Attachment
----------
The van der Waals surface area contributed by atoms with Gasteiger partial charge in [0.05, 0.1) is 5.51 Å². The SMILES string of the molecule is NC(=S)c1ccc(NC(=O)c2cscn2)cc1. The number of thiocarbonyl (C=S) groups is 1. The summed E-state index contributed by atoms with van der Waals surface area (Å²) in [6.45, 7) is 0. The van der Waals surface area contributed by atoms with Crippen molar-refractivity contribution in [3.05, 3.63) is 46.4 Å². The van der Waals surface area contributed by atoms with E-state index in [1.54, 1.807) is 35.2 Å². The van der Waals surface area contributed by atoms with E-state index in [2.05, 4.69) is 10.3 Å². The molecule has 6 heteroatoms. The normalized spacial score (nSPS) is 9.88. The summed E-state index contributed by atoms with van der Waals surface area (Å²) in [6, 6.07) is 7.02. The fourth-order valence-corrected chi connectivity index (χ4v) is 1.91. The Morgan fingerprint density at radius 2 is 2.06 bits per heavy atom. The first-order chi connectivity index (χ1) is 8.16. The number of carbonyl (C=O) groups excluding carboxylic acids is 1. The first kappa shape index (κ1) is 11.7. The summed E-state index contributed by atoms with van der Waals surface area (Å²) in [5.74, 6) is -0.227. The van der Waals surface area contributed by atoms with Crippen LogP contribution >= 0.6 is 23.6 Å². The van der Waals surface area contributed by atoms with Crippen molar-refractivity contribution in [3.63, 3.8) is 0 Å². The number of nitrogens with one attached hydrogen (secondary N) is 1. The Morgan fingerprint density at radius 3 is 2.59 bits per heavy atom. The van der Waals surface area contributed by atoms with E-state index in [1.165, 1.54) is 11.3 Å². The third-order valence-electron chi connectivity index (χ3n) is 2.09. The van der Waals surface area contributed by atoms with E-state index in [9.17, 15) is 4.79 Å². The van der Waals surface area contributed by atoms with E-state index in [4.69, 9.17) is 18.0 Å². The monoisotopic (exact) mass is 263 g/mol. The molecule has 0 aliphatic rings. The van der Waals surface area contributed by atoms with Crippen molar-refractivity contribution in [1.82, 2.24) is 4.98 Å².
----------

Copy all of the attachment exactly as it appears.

The van der Waals surface area contributed by atoms with Gasteiger partial charge in [0.05, 0.1) is 5.51 Å². The SMILES string of the molecule is NC(=S)c1ccc(NC(=O)c2cscn2)cc1. The number of thiocarbonyl (C=S) groups is 1. The summed E-state index contributed by atoms with van der Waals surface area (Å²) in [6.45, 7) is 0. The van der Waals surface area contributed by atoms with Crippen molar-refractivity contribution in [3.05, 3.63) is 46.4 Å². The van der Waals surface area contributed by atoms with E-state index in [1.54, 1.807) is 35.2 Å². The van der Waals surface area contributed by atoms with E-state index in [2.05, 4.69) is 10.3 Å². The molecule has 6 heteroatoms. The normalized spacial score (nSPS) is 9.88. The summed E-state index contributed by atoms with van der Waals surface area (Å²) in [6, 6.07) is 7.02. The fourth-order valence-corrected chi connectivity index (χ4v) is 1.91. The Morgan fingerprint density at radius 2 is 2.06 bits per heavy atom. The first-order chi connectivity index (χ1) is 8.16. The number of carbonyl (C=O) groups excluding carboxylic acids is 1. The first kappa shape index (κ1) is 11.7. The summed E-state index contributed by atoms with van der Waals surface area (Å²) in [5.74, 6) is -0.227. The van der Waals surface area contributed by atoms with Crippen LogP contribution >= 0.6 is 23.6 Å². The van der Waals surface area contributed by atoms with Crippen molar-refractivity contribution in [3.63, 3.8) is 0 Å². The number of nitrogens with one attached hydrogen (secondary N) is 1. The Morgan fingerprint density at radius 3 is 2.59 bits per heavy atom. The van der Waals surface area contributed by atoms with E-state index in [1.165, 1.54) is 11.3 Å². The third-order valence-electron chi connectivity index (χ3n) is 2.09. The van der Waals surface area contributed by atoms with E-state index in [9.17, 15) is 4.79 Å². The van der Waals surface area contributed by atoms with E-state index in [4.69, 9.17) is 18.0 Å². The monoisotopic (exact) mass is 263 g/mol. The molecule has 0 aliphatic rings. The van der Waals surface area contributed by atoms with Crippen molar-refractivity contribution in [1.82, 2.24) is 4.98 Å².